Arnaud Saj at the University of Geneva, Switzerland, and his colleagues wondered whether the ability to conjure up a mental timeline is a necessary part of reasoning about events in time.

To investigate, they recruited seven Europeans with what’s called left hemispatial neglect. That means they have damage to parts of the right side of their brain, limiting their ability to detect, identify and interact with objects in the left-hand side of space. They may eat from only the right side of a plate, shave just the right side of their face, and ignore numbers on the left side of a clock.

The team also recruited seven volunteers who had damage to the right side of their brain but didn’t have hemispatial neglect, and seven people with undamaged brains.

All the volunteers took part in a variety of memory tests. First, they learned about a fictional man called David. They were shown pictures of what David liked to eat 10 years ago, and what he might like to eat in 10 years’ time. Participants were then shown drawings of 10 of David’s favourite foods, plus four food items they hadn’t seen before. Participants had to say whether it was a food that David liked in the past or might like in future. The tests were repeated with items in David’s apartment, and his favourite clothes.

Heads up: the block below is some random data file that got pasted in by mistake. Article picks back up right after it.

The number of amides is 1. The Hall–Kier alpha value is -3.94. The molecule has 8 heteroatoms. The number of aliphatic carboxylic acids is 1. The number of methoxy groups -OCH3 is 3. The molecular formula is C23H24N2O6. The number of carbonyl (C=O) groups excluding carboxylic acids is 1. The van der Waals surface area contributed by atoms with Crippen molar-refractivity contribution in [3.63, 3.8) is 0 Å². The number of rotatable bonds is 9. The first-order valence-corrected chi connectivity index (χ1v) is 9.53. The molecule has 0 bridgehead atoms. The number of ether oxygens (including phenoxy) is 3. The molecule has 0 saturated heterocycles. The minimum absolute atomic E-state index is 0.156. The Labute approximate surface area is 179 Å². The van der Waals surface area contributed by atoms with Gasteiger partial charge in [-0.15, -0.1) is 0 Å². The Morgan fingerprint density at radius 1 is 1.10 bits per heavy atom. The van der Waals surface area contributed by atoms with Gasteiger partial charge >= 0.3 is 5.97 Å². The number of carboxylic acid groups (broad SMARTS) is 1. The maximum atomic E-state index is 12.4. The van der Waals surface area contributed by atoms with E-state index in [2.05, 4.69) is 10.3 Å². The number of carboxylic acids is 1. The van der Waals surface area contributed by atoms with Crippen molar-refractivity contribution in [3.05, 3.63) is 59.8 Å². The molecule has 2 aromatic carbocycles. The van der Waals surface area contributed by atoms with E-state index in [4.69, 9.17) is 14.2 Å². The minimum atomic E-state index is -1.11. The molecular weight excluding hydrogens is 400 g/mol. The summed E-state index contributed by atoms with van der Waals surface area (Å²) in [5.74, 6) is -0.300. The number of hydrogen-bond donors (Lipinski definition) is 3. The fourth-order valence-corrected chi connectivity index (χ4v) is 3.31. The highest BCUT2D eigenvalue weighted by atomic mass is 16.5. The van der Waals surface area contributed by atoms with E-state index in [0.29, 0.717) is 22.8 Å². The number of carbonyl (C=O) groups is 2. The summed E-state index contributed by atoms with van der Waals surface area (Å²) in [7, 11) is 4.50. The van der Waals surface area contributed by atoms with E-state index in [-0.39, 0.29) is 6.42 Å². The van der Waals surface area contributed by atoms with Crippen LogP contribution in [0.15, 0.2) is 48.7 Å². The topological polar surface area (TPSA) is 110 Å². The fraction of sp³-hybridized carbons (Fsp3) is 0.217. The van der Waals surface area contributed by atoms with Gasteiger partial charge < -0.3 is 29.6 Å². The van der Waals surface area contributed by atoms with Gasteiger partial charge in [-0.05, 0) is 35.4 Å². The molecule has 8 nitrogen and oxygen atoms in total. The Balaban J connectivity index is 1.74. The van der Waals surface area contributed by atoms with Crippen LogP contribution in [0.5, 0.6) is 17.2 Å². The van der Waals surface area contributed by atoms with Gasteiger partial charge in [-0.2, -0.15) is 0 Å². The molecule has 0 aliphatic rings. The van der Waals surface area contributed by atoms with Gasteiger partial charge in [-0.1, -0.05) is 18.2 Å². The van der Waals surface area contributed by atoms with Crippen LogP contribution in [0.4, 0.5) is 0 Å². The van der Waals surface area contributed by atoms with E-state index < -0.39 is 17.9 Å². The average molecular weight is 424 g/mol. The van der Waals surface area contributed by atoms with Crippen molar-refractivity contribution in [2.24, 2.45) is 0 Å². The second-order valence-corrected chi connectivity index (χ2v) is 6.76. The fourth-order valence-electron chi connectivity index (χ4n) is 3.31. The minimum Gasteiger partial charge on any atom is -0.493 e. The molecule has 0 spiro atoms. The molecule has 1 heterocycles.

(continua qui)

Hacking your brain

Sempre a proposito di cerebro et similia, la sempre ganzissima pagina FB I fucking love science mi segnala la seguente infografica. Leggendola vengono a mente molti racconti di Sacks e Ramachandran – penso per esempio alla più volte sottolineata relazione tra deprivazione sensoriale e allucinazioni, ma non solo. In special modo, si percepisce come il trucco della mirror box (un video esplicativo) ideato da quest’ultimo abbia influenzato parecchia gente, spingendola a sperimentare e sperimentare ancor di più, confrontandosi con idee che a prima vista paiono le più assurde ma che, se ben sfruttate, possono portare benefici pratici.

Hacking your brain
(A scanso di equivoci: no, io non ho provato a fare niente del genere)